Astronomers tackle light pollution

Stargazers in Cayman are hoping that by raising public awareness of light pollution, they can have clearer views of the night sky. 

The Cayman Islands Astronomical Society is joining a global initiative to help tackle the issue of light pollution that is not only hindering astronomers’ views of planets and stars, but also causing problems for Cayman’s turtle population. 

“Light pollution is becoming a hot topic, especially with so much building still going on in Cayman, and the idea is to raise public awareness of the problem,” said president of the local astronomical society, Chris Cooke.  

“For example, when building sports facilities with spot lighting, how to balance the provision of sufficient light on the field without blasting useless light into the night sky,” he said. 

He also pointed to the impact of light pollution on the nesting habits of turtles.  

To find the ocean, hatchling turtles gravitate toward the brightest light, which is usually the moon reflecting on the water. But on beaches affected by light pollution, the baby turtles walk toward the artificial lights instead, which usually leads them toward the roadside, causing death. 

The Cayman Islands Department of Environment each year contacts beach-side condo owners and residents who live on beaches where turtles are known to hatch to urge them to turn off their exterior lights at night during the hatching season, so that baby turtles will not become disoriented once they emerge from their nests in the sand. 

Dark Sky Week 

The global effort against light pollution is headed by the International Dark-Sky Association and aims to help people learn about astronomy and participate in stargazing events to learn about light pollution.  

“Human-produced light pollution not only mars our view of the stars; poor lighting threatens astronomy, disrupts ecosystems, affects human circadian rhythms, and wastes energy to the tune of $2.2 billion per year in the U.S. alone,” according to the Dark-Sky Association’s website.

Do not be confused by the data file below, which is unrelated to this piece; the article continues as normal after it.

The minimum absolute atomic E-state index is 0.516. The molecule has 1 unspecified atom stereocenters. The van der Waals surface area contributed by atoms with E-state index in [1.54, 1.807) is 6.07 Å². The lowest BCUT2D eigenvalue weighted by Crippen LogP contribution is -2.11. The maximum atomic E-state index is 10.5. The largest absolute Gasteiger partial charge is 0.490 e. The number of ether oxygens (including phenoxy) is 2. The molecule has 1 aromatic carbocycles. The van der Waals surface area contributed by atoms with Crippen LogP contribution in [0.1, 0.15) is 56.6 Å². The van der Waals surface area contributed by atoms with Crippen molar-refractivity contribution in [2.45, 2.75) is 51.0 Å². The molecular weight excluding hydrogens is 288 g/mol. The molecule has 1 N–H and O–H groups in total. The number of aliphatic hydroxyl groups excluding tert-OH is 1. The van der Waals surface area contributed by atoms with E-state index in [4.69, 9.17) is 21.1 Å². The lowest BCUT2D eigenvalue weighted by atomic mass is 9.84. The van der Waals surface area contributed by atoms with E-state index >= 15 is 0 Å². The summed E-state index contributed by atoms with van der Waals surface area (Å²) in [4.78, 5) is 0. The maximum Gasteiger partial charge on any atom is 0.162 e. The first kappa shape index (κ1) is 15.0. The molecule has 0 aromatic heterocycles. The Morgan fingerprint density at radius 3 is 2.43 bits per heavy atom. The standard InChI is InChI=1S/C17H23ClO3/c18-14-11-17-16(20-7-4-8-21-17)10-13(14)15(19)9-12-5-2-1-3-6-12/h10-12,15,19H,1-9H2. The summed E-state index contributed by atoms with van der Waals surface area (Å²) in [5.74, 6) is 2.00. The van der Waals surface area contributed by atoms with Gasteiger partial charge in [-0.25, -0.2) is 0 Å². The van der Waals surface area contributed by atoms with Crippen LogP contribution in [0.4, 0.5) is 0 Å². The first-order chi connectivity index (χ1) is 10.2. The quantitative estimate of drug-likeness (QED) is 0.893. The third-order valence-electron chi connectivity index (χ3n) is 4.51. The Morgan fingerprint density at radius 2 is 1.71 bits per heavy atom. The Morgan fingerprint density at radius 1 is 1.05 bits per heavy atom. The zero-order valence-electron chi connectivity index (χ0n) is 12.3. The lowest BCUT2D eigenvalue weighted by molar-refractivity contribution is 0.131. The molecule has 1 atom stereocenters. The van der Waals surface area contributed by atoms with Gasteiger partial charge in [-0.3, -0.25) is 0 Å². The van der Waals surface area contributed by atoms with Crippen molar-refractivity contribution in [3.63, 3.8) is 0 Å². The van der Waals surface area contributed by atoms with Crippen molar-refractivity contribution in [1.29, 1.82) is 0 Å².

The Cayman Islands Astronomical Society is hosting a stargazing event tonight (Friday) at the observatory at the University College of the Cayman Islands as part of Dark Sky Week. 

While light pollution can play havoc with astronomers’ efforts to view planets, Mr. Cooke said there are ways around the issue through the use of technology available on island, including electric charge coupled device, or CCD, cameras, which hook up to a telescope and allows astronomers to download images of planets.  

“Through CCD cameras, there’s a way for the modern-day astronomer to still view things, even though there is light pollution,” Mr. Cooke said. 

Friday night’s event at UCCI – a joint effort between the National Trust, the Cayman Islands Astronomical Society, and the university – is not just about light pollution, Mr. Cooke said. It will also offer the public a rare chance to get close-up views of Mars and Jupiter through powerful telescopes. 

“The intention of the evening is to show that the natural beauty of the Cayman Islands also includes its night sky,” said Mr. Cooke. 

The gathering also helps onlookers learn how to use different telescopes. 

“The evening gives the opportunity for the general public to stargaze; the Society will have several telescopes available for the public to use,” said Mr. Cooke. 

“Excitingly, the Society plans to link up live with other astronomy societies in North and South America who are holding similar events on the same evening, as well as the Caribbean, including Trinidad,” he added.  

“In honor of Earth Day, this event is absolutely free to the public. Come join us for an evening under the stars,” said Cathy Childs of the National Trust. 

While the event is free, guests are encouraged to donate to the astronomical society so that the group can buy new equipment that will also be available for public use. 

For those generally interested in astronomy, Mr. Cooke said, it is best to “head towards the east, away from George Town” for better views of the night sky as there is less light pollution in the eastern districts.  

Friday’s free stargazing event at UCCI’s observatory runs from 7 p.m.-9:30 p.m. 

The Cayman Islands Astronomical Society will host its next meeting at Pedro Castle on May 1, from 7:30-9 p.m. It is free and open to the public. 


With telescopes and camera equipment, the moon’s crater-saturated surface can be viewed. – PHOTO: BILL HRUDEY


This image, captured by Cayman astronomer Bill Hrudey using a CCD camera, shows solar flares erupting on the surface of the sun.


  1. One of the nice memories I have about the aftermath of Hurricane Ivan is being able to look up and see so many stars. I remember one person living nearby had never seen the Milky Way before.

  2. What about the jets that fly over and leave these long trails that spread out and make the sky hazy? I’ve noticed a lot more of these jets in the sky and they seem to have an impact on being able to see the night sky.

Comments are closed.